Published on 21/06/2012
Primary school children, particularly girls, need to urgently increase their activity levels to prevent health problems like obesity later in life.
Researchers at the Universities of Strathclyde and Newcastle gave 508 primary school children advanced pedometers to measure their physical activity levels over a week.
Writing in the journal PLoS One, they found that on average only 4 per cent of waking time was spent doing moderate to heavy vigorous activity, totalling just 20 minutes a day.
The study also suggested that girls are less active than boys, with many girls aged 8 to 10 only getting 17 minutes of exercise a day. Dr Mark Pearce, from Newcastle University said:
"One of the important things is that most girls don't see sport as cool."
"We need to be tackling these issues earlier by encouraging girls to exercise, by providing a wider range of opportunities than are currently on offer, and by ensuring they see positive female role models, particularly in the media."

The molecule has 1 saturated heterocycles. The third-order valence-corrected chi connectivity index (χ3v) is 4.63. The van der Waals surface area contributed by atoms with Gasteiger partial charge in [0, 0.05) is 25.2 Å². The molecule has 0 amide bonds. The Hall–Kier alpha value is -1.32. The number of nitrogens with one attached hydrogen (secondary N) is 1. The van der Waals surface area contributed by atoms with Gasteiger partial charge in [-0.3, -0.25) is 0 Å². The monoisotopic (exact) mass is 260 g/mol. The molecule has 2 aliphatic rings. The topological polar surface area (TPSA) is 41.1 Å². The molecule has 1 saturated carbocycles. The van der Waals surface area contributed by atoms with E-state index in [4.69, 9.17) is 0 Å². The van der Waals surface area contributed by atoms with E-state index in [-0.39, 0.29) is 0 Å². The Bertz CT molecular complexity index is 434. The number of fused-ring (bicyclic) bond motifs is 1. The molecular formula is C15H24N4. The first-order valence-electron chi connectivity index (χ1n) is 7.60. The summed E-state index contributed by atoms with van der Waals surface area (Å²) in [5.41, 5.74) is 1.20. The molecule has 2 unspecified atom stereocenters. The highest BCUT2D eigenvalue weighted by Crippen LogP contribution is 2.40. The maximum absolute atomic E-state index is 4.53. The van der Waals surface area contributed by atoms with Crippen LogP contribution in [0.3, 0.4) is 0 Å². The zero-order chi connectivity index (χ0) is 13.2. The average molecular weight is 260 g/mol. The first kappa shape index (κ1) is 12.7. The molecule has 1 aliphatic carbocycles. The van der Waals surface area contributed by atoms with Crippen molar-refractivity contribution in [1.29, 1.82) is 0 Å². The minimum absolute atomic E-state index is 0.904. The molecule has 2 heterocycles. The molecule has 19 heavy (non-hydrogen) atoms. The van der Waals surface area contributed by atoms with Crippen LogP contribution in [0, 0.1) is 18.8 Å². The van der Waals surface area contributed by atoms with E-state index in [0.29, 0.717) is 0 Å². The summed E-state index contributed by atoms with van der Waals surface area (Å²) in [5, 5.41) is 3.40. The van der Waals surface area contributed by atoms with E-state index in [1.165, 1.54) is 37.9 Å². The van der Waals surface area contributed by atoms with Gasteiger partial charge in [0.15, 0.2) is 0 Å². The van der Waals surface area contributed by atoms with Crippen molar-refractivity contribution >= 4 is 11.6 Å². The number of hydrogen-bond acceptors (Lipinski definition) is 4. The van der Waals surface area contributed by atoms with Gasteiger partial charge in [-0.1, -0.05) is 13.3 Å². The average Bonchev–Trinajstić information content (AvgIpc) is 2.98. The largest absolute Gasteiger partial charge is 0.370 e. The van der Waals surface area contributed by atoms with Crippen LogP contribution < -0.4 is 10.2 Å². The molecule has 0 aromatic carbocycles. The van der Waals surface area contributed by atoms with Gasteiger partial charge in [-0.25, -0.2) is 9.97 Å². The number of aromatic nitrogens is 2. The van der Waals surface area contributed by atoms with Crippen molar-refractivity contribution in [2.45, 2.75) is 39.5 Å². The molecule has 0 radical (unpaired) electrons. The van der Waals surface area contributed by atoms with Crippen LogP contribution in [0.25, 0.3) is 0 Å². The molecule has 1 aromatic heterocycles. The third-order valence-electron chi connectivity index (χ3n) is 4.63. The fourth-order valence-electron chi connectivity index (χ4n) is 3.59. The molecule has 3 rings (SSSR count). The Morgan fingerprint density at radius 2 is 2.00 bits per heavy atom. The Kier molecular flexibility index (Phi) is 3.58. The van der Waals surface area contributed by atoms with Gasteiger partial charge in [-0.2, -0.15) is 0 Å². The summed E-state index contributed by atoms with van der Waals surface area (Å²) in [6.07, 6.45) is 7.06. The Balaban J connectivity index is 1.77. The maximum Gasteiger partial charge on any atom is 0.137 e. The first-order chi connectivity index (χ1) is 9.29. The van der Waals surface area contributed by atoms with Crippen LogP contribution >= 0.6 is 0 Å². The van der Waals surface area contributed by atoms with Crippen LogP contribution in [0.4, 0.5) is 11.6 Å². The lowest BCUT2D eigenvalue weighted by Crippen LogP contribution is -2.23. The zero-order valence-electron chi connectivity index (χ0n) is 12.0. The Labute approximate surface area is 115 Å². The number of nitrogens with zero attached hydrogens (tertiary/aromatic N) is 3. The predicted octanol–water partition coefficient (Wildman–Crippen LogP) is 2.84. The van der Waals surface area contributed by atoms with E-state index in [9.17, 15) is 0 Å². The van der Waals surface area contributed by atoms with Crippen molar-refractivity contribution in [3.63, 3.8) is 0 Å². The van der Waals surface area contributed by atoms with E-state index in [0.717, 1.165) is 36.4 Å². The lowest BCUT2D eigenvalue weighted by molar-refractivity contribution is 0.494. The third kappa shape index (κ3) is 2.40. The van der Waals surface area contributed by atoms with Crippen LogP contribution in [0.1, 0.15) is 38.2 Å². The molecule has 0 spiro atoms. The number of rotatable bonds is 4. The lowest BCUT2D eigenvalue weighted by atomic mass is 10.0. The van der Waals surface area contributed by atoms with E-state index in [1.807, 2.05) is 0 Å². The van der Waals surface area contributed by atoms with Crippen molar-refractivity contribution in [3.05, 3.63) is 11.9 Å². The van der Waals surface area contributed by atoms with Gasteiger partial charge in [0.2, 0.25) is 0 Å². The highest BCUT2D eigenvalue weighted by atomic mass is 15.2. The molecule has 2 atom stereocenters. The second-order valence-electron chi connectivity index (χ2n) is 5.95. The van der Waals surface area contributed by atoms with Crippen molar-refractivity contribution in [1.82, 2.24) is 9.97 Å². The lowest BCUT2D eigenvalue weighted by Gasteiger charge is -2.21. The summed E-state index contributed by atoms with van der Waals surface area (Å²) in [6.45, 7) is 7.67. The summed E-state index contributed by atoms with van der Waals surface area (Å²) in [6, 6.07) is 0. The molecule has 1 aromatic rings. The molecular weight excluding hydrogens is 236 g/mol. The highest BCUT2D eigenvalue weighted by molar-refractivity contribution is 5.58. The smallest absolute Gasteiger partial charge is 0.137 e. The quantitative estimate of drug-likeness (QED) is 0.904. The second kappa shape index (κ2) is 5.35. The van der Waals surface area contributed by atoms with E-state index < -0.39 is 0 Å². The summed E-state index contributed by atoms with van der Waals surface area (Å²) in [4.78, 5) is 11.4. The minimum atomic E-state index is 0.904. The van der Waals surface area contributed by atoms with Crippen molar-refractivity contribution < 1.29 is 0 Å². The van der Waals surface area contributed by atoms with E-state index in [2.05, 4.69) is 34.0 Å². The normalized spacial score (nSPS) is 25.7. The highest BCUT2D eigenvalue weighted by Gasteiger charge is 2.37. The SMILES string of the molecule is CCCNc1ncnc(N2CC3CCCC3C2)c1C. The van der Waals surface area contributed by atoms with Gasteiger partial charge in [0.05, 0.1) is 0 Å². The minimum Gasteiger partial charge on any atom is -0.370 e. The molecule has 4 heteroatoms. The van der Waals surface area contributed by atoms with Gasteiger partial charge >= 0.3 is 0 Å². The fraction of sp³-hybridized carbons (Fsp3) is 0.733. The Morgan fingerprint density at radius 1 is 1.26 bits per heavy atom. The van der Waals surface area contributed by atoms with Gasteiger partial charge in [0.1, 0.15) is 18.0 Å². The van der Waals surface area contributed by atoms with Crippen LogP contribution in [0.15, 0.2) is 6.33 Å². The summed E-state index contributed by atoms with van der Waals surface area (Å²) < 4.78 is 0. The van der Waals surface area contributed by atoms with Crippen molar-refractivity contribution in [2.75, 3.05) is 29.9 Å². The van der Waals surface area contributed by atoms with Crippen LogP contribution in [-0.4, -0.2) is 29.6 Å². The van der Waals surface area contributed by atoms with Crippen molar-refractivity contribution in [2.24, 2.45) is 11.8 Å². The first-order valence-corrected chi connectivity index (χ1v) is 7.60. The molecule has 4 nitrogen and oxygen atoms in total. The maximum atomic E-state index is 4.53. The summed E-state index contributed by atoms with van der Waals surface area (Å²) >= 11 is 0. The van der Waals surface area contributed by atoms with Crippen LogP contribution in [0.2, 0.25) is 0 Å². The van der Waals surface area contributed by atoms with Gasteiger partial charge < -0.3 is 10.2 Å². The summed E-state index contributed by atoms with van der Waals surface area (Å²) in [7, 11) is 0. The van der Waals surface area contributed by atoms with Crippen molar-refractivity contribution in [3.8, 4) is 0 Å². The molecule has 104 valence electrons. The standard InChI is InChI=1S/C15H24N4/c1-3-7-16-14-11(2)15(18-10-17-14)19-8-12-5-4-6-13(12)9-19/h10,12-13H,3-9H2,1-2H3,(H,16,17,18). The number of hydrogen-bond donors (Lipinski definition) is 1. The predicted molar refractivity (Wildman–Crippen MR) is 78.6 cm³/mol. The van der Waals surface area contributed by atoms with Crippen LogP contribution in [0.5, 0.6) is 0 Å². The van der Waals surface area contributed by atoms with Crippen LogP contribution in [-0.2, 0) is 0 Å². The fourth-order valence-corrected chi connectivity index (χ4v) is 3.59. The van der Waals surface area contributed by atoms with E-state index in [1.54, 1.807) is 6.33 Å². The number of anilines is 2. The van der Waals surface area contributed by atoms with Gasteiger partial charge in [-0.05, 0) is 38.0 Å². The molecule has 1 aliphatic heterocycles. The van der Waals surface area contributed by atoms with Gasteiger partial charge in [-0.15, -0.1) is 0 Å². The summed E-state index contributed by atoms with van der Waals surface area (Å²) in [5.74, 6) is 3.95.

Dr Pearce also suggested that schools and education authorities have the responsibility of inspiring children to be active, perhaps by offering a wider range of sports in school.
An unexpected result of the study was that parents who restricted television access also had less active children. Researchers said sports on television could inspire children to get active, or it could have been a fluke.
Department of Health guidelines say children aged between five and 18 should do at least one hour of moderate to vigorous activity each day, such as sports, brisk walking, dancing or cycling.
© ActiveQuote Ltd. 2012Categories: Health